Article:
Lay down your plate, pot lid or cardboard cake circle and trace a circle with a pen or pencil (it doesn’t matter which, since you’ll turn the sheet over to apply the batter.

In the case of foil, the pencil leaves an impression you can see on the other side. With parchment, the line will show through.

Turn the sheet over and lightly butter the area, buttering outside the line by half an inch or so.

Sprinkle on some powdered sugar…

…and tap off the excess so you have only a film of sugar left. Do this seven-to-twelves times. See what I mean about needing counter space? Actually, once they’re sugared the sheets can be lightly stacked.

Now for the batter, which is a little adventure of its own (no wonder none of Dobos’ competitors could crack the formula — who would ever think to make a batter this way?). Start by sifting the flour and salt together and setting it aside. Put your room-temperature egg yolks in the bowl of a mixer fitted with the paddle.

Beat them on high for a few minutes until they’re light in color and slightly bubbly. Turn the mixer down to low and add the sugar.

Turn the mixer back up to medium-high and beat for about five minutes until the mixture is light and voluminous and falls in a thick ribbon off the beater, about like so:

Lovely right? Enjoy it while you can because you’re about to ruin it. Scrape the bowl.

With the mixer on lower, add in the flour. Once it’s incorporated, turn the mixer up to medium-high and beat the mixture for another 3-5 minutes.

The result will alarm and sadden you, because suddenly your silky batter will take on the texture of wood putty.

Think I’m kidding?

Oh sure, you can add in your lemon juice at this point, hoping it will save you, but it won’t. Stir it on low, you’ll see.

At this point you’re falling into despair because you have no idea how on earth you’re supposed to incorporate whipped egg whites into window caulk. You whip up your whites to stiff ( but not dry) peaks, wondering all the while if it’s not too late to make a nice easy pound cake instead.

Just for laughs, so you can say you did, you try to stir about three heaping spoonfuls of egg white into the putty.

Puh. What a cruel joke! You stir for about three minutes…

…until…miraculously…the batter starts to loosen to the point that you can actually start folding the rest of the whites in about a third at a go.

Who knew this stuff was cement five minutes ago? (Don’t feel like you have to incorporate every last bit of foam).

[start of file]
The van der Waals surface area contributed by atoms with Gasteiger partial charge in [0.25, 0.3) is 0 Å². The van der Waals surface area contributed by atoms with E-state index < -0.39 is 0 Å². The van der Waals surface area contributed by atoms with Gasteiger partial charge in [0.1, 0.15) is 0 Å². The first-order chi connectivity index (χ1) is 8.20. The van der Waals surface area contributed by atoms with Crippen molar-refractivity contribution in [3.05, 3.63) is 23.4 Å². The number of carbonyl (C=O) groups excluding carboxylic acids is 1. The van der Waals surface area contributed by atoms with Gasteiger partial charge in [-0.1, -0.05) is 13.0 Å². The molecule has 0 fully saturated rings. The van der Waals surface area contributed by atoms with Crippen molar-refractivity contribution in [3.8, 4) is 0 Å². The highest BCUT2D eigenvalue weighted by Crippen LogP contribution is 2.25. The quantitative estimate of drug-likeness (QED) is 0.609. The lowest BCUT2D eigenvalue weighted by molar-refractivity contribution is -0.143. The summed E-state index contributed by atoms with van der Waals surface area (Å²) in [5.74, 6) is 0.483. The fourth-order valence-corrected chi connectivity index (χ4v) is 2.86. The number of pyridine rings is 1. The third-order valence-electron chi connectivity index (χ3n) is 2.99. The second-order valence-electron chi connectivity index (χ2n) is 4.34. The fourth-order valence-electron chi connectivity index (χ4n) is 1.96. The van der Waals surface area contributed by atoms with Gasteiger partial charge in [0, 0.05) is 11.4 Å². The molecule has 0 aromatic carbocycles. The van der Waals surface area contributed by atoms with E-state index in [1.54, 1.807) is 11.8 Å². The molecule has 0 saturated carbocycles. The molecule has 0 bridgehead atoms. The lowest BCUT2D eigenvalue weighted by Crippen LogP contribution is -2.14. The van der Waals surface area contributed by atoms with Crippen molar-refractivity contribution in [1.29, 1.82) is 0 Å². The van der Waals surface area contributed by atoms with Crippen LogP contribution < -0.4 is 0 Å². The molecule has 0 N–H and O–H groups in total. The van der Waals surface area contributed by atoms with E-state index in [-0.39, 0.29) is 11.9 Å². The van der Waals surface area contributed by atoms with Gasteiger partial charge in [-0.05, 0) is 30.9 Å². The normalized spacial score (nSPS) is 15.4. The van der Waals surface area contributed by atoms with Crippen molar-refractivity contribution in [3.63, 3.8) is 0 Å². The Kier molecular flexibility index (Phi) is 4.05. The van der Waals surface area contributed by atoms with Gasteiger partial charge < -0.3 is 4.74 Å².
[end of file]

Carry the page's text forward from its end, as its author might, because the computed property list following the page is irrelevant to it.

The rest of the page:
Now for the battering and baking. Keep in mind that I like very thin layers. The method below yields between 10 and twelve of them, but you can go thicker if you prefer. You want to apply three heaping spoonfuls of batter to a sheet (use six if you want only six or seven layers). The extra-yellow color his is a trick of the light.

Now for the spreading. It’s not a tricky job, really. You just apply an offset icing spatula, gently scrape the batter toward the outer edge of the circle. Again you want to go a little outside the lines.

As you do this you want to slowly rotate the sheet with the other hand. Where is my other hand? Taking pictures, but I’ve rotated the sheet 90 degrees since the last frame.

The result won’t be perfect, but it doesn’t need to be.

Slip the foil onto the back of a sheet pan, and the foil sheet onto a waiting rack (or pizza stone, even better) in the oven. You can put the whole pan in if you don’t feel comfortable with all the sliding. Set the timer for 4 minutes.

At the end of that time you’ll have something that looks about like this. Very nice. Now let it sit there for a couple of minutes (you can prepare another layer at this point, as a productive use of your time).

Now then, everyone who tries to get a Dobos layer to let go for the first time has the same initial reaction: it won’t release! It won’t release! Take a deep breath: it will. Just start hunting around the edge of the layer for a spot that wants to come loose. There’s one:

Now gently follow the edge around, lightly prying the caramelized batter away from the foil. These layers are almost tuile-like if you’ve made those before.

Use the other hand to gently hold the layer down and keep it from tearing…

…and before you know it, you’re done!

Now for the trim. Gently lay your original template down on top and trim around the layer with a pizza cutter. If it’s heavy, you’ll want to apply a little powdered sugar to the board and the template to keep the layer from sticking to either surface.

Once that’s done, dust a little powdered sugar on a paper towel…

…lay down the layer…

…lightly dust it as well…

…and put down another layer of paper towel.

And continue! I got eleven layers using this method. Allow them all to cool completely before you assemble the torte. You can assemble immediately or later. If you’re going to wait more than an hour or so, put the stack in a garbage bag to prevent the layers from drying out. They can also be frozen for up to a few weeks.

Seem a little involved? It is, but once you get your system down you’ll spread, bake, trim and stack like a machine. Have fun!

Filed under:  Dobos Torte, Pastry | 36 Comments

Dobos Torte Recipe